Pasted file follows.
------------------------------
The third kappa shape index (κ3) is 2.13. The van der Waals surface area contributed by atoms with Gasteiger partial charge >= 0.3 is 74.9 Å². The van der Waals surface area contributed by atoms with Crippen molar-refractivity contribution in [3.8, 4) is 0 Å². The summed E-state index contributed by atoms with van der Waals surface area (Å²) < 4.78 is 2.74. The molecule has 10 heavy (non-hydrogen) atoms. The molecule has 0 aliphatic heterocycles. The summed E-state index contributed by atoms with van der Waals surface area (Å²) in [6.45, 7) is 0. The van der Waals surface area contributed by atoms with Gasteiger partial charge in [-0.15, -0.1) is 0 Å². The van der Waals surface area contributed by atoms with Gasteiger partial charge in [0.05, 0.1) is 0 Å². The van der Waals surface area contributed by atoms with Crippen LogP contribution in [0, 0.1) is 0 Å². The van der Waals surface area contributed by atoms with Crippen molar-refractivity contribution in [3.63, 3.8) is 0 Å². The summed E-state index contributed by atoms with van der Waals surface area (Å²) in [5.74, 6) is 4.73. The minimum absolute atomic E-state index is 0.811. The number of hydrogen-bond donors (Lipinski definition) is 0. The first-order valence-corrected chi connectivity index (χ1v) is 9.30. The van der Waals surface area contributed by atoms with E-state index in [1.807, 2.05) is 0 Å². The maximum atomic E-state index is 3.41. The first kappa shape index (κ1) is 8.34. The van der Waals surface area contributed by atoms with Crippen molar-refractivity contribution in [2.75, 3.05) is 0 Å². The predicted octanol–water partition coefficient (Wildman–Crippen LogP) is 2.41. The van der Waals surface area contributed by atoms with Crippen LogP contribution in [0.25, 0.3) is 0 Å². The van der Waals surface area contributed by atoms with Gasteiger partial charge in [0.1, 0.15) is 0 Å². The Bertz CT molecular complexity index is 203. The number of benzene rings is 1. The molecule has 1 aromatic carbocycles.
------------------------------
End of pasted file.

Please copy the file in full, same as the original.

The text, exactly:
The third kappa shape index (κ3) is 2.13. The van der Waals surface area contributed by atoms with Gasteiger partial charge >= 0.3 is 74.9 Å². The van der Waals surface area contributed by atoms with Crippen molar-refractivity contribution in [3.8, 4) is 0 Å². The summed E-state index contributed by atoms with van der Waals surface area (Å²) < 4.78 is 2.74. The molecule has 10 heavy (non-hydrogen) atoms. The molecule has 0 aliphatic heterocycles. The summed E-state index contributed by atoms with van der Waals surface area (Å²) in [6.45, 7) is 0. The van der Waals surface area contributed by atoms with Gasteiger partial charge in [-0.15, -0.1) is 0 Å². The van der Waals surface area contributed by atoms with Gasteiger partial charge in [0.05, 0.1) is 0 Å². The van der Waals surface area contributed by atoms with Crippen LogP contribution in [0, 0.1) is 0 Å². The van der Waals surface area contributed by atoms with Crippen molar-refractivity contribution in [3.63, 3.8) is 0 Å². The summed E-state index contributed by atoms with van der Waals surface area (Å²) in [5.74, 6) is 4.73. The minimum absolute atomic E-state index is 0.811. The number of hydrogen-bond donors (Lipinski definition) is 0. The first-order valence-corrected chi connectivity index (χ1v) is 9.30. The van der Waals surface area contributed by atoms with E-state index in [1.807, 2.05) is 0 Å². The maximum atomic E-state index is 3.41. The first kappa shape index (κ1) is 8.34. The van der Waals surface area contributed by atoms with Crippen molar-refractivity contribution in [2.75, 3.05) is 0 Å². The predicted octanol–water partition coefficient (Wildman–Crippen LogP) is 2.41. The van der Waals surface area contributed by atoms with Crippen LogP contribution in [0.25, 0.3) is 0 Å². The van der Waals surface area contributed by atoms with Gasteiger partial charge in [0.1, 0.15) is 0 Å². The Bertz CT molecular complexity index is 203. The number of benzene rings is 1. The molecule has 1 aromatic carbocycles.